The image below shows an arrangement in which we make an image of the incandescent lamp using the entire mirror. The image of the bulb is distorted due to aberration: Using the entire area of the large mirror, whose shape differs from parabolic, we observe aberration in the image. I made a stop by cutting a circular hole in black cardboard.

### Image Characteristics

Of course, this reduces the light reflected by the mirror, so the image is also much dimmer. The result is shown below. The stop in front of the mirror reduces its area, which reduces both the aberration and the brightness of the image.

In the images above, the object is positioned at the centre of the spherical mirror, and is thus at a distance of twice the focal length. This produces an image that is also at a distance of twice the focal length. Let's now look at some different distances, then derive equations relating them. The image is now further from the mirror. In the next photo, the object is at a distance greater than two focal lengths 2f.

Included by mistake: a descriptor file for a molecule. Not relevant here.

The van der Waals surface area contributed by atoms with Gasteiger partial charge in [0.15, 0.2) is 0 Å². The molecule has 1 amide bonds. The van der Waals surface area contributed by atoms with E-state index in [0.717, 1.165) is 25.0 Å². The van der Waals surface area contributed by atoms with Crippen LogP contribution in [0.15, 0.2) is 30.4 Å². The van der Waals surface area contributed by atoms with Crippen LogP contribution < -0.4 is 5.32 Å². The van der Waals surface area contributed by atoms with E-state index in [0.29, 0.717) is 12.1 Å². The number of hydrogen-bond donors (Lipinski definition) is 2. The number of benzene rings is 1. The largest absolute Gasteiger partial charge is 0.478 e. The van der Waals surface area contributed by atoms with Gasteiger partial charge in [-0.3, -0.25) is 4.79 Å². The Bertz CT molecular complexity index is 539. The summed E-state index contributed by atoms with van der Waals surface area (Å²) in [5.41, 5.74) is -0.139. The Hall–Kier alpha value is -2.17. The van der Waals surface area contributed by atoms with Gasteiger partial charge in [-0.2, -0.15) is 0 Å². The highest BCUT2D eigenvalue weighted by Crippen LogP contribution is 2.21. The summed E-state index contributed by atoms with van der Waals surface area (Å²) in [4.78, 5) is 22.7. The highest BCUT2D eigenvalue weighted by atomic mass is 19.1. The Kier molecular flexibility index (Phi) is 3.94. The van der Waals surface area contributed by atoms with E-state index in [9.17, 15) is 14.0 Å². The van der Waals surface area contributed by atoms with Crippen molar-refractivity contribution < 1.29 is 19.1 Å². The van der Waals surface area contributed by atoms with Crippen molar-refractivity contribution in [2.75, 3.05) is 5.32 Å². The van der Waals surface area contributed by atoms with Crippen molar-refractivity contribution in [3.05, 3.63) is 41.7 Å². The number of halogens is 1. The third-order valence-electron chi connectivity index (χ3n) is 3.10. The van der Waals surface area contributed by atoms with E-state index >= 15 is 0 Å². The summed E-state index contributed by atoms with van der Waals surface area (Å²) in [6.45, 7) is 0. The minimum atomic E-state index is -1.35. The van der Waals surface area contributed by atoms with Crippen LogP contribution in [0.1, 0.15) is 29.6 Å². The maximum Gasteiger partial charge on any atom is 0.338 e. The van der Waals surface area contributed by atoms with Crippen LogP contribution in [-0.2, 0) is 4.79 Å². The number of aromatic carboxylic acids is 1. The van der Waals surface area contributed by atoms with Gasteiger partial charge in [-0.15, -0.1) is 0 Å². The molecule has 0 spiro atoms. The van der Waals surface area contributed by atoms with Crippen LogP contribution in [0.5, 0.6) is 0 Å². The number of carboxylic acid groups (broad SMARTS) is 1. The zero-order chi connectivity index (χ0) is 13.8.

The image now lies between f and 2f. Let's use the geometry of the ray diagrams sketched above to derive an equation relating the object distance p, the image distance q and the focal length f. Apologies readers, I still have a diagram to make up here. Convex mirrors The photographs below show reflections in spherical mirrors: You can compare this with the plane mirror image above.

Object image and focal distance relationship (proof of formula) - Physics - Khan Academy

Convex mirrors are often spherical. Not only will the order of letters appear reversed, the actual orientation of the letters themselves will appear reversed as well.

Of course, this is a little difficult to do when typing from a keyboard. While there is an apparent left-right reversal of the orientation of the image, there is no top-bottom vertical reversal.